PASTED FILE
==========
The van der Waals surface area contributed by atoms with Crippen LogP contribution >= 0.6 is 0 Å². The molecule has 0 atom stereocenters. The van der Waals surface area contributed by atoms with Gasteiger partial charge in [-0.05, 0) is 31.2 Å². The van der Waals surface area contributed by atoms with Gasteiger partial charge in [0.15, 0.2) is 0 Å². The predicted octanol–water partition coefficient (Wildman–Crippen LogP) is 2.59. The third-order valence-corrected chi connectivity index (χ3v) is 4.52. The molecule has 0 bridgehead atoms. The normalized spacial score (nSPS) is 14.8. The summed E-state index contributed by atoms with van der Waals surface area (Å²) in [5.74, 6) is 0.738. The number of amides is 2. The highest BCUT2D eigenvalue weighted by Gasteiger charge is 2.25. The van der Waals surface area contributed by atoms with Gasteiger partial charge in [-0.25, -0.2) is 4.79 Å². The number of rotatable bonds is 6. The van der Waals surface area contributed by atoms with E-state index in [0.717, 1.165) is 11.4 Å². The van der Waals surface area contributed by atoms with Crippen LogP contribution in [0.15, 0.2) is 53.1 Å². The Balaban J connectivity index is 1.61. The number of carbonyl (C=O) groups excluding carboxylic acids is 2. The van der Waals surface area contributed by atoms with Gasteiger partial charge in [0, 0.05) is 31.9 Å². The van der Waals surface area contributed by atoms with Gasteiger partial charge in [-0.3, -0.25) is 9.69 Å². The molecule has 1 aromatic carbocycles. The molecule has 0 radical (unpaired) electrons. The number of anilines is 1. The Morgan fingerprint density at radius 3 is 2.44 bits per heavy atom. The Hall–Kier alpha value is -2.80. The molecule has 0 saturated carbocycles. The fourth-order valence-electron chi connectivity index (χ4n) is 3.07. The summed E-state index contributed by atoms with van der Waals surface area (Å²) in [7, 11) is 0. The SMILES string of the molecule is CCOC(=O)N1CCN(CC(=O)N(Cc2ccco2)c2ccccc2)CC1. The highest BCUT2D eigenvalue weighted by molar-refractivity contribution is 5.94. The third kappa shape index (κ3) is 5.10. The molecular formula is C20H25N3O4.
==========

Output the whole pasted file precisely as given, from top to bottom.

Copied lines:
The van der Waals surface area contributed by atoms with Crippen LogP contribution >= 0.6 is 0 Å². The molecule has 0 atom stereocenters. The van der Waals surface area contributed by atoms with Gasteiger partial charge in [-0.05, 0) is 31.2 Å². The van der Waals surface area contributed by atoms with Gasteiger partial charge in [0.15, 0.2) is 0 Å². The predicted octanol–water partition coefficient (Wildman–Crippen LogP) is 2.59. The third-order valence-corrected chi connectivity index (χ3v) is 4.52. The molecule has 0 bridgehead atoms. The normalized spacial score (nSPS) is 14.8. The summed E-state index contributed by atoms with van der Waals surface area (Å²) in [5.74, 6) is 0.738. The number of amides is 2. The highest BCUT2D eigenvalue weighted by Gasteiger charge is 2.25. The van der Waals surface area contributed by atoms with Gasteiger partial charge in [-0.25, -0.2) is 4.79 Å². The number of rotatable bonds is 6. The van der Waals surface area contributed by atoms with E-state index in [0.717, 1.165) is 11.4 Å². The van der Waals surface area contributed by atoms with Crippen LogP contribution in [0.15, 0.2) is 53.1 Å². The Balaban J connectivity index is 1.61. The number of carbonyl (C=O) groups excluding carboxylic acids is 2. The van der Waals surface area contributed by atoms with Gasteiger partial charge in [0, 0.05) is 31.9 Å². The van der Waals surface area contributed by atoms with Gasteiger partial charge in [-0.3, -0.25) is 9.69 Å². The molecule has 1 aromatic carbocycles. The molecule has 0 radical (unpaired) electrons. The number of anilines is 1. The Morgan fingerprint density at radius 3 is 2.44 bits per heavy atom. The Hall–Kier alpha value is -2.80. The molecule has 0 saturated carbocycles. The fourth-order valence-electron chi connectivity index (χ4n) is 3.07. The summed E-state index contributed by atoms with van der Waals surface area (Å²) in [7, 11) is 0. The SMILES string of the molecule is CCOC(=O)N1CCN(CC(=O)N(Cc2ccco2)c2ccccc2)CC1. The highest BCUT2D eigenvalue weighted by molar-refractivity contribution is 5.94. The third kappa shape index (κ3) is 5.10. The molecular formula is C20H25N3O4.